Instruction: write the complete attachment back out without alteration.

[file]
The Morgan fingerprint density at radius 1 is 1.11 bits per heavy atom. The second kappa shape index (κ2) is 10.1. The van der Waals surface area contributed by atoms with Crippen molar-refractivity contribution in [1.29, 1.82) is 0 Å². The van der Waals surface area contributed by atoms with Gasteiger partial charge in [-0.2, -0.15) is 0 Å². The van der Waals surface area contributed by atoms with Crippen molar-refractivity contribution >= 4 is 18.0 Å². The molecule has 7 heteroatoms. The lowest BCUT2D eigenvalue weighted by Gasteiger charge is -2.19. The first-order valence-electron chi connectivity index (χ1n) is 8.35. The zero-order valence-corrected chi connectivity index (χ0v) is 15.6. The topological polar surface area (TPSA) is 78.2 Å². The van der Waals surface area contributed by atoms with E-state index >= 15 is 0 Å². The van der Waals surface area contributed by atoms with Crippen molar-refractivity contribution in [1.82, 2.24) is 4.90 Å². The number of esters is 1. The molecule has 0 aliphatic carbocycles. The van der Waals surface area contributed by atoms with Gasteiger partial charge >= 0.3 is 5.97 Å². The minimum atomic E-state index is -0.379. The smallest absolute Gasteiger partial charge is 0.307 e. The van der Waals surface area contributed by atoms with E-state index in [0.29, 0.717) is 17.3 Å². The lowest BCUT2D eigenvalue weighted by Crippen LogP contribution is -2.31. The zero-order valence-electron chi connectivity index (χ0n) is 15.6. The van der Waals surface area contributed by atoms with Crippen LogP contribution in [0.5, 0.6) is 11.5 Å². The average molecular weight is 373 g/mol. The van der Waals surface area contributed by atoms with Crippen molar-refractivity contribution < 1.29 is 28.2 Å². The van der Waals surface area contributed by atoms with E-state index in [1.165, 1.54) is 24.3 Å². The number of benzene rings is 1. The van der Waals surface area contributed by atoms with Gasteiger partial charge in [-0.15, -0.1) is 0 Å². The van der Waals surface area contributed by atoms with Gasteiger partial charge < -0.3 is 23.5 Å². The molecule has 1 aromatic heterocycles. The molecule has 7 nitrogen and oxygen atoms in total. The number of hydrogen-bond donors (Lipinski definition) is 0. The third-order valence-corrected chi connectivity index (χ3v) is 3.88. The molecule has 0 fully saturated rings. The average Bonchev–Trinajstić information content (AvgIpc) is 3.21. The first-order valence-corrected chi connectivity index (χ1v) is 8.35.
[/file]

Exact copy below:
The Morgan fingerprint density at radius 1 is 1.11 bits per heavy atom. The second kappa shape index (κ2) is 10.1. The van der Waals surface area contributed by atoms with Crippen molar-refractivity contribution in [1.29, 1.82) is 0 Å². The van der Waals surface area contributed by atoms with Gasteiger partial charge in [-0.2, -0.15) is 0 Å². The van der Waals surface area contributed by atoms with Crippen molar-refractivity contribution >= 4 is 18.0 Å². The molecule has 7 heteroatoms. The lowest BCUT2D eigenvalue weighted by Gasteiger charge is -2.19. The first-order valence-electron chi connectivity index (χ1n) is 8.35. The zero-order valence-corrected chi connectivity index (χ0v) is 15.6. The topological polar surface area (TPSA) is 78.2 Å². The van der Waals surface area contributed by atoms with E-state index >= 15 is 0 Å². The van der Waals surface area contributed by atoms with Crippen molar-refractivity contribution in [1.82, 2.24) is 4.90 Å². The number of esters is 1. The molecule has 0 aliphatic carbocycles. The van der Waals surface area contributed by atoms with Gasteiger partial charge >= 0.3 is 5.97 Å². The minimum atomic E-state index is -0.379. The smallest absolute Gasteiger partial charge is 0.307 e. The van der Waals surface area contributed by atoms with E-state index in [0.29, 0.717) is 17.3 Å². The lowest BCUT2D eigenvalue weighted by Crippen LogP contribution is -2.31. The zero-order valence-electron chi connectivity index (χ0n) is 15.6. The van der Waals surface area contributed by atoms with Crippen LogP contribution in [0.5, 0.6) is 11.5 Å². The average molecular weight is 373 g/mol. The van der Waals surface area contributed by atoms with Crippen molar-refractivity contribution < 1.29 is 28.2 Å². The van der Waals surface area contributed by atoms with E-state index in [1.165, 1.54) is 24.3 Å². The number of benzene rings is 1. The van der Waals surface area contributed by atoms with Gasteiger partial charge in [-0.15, -0.1) is 0 Å². The van der Waals surface area contributed by atoms with Gasteiger partial charge < -0.3 is 23.5 Å². The molecule has 1 aromatic heterocycles. The molecule has 7 nitrogen and oxygen atoms in total. The number of hydrogen-bond donors (Lipinski definition) is 0. The third-order valence-corrected chi connectivity index (χ3v) is 3.88. The molecule has 0 fully saturated rings. The average Bonchev–Trinajstić information content (AvgIpc) is 3.21. The first-order valence-corrected chi connectivity index (χ1v) is 8.35.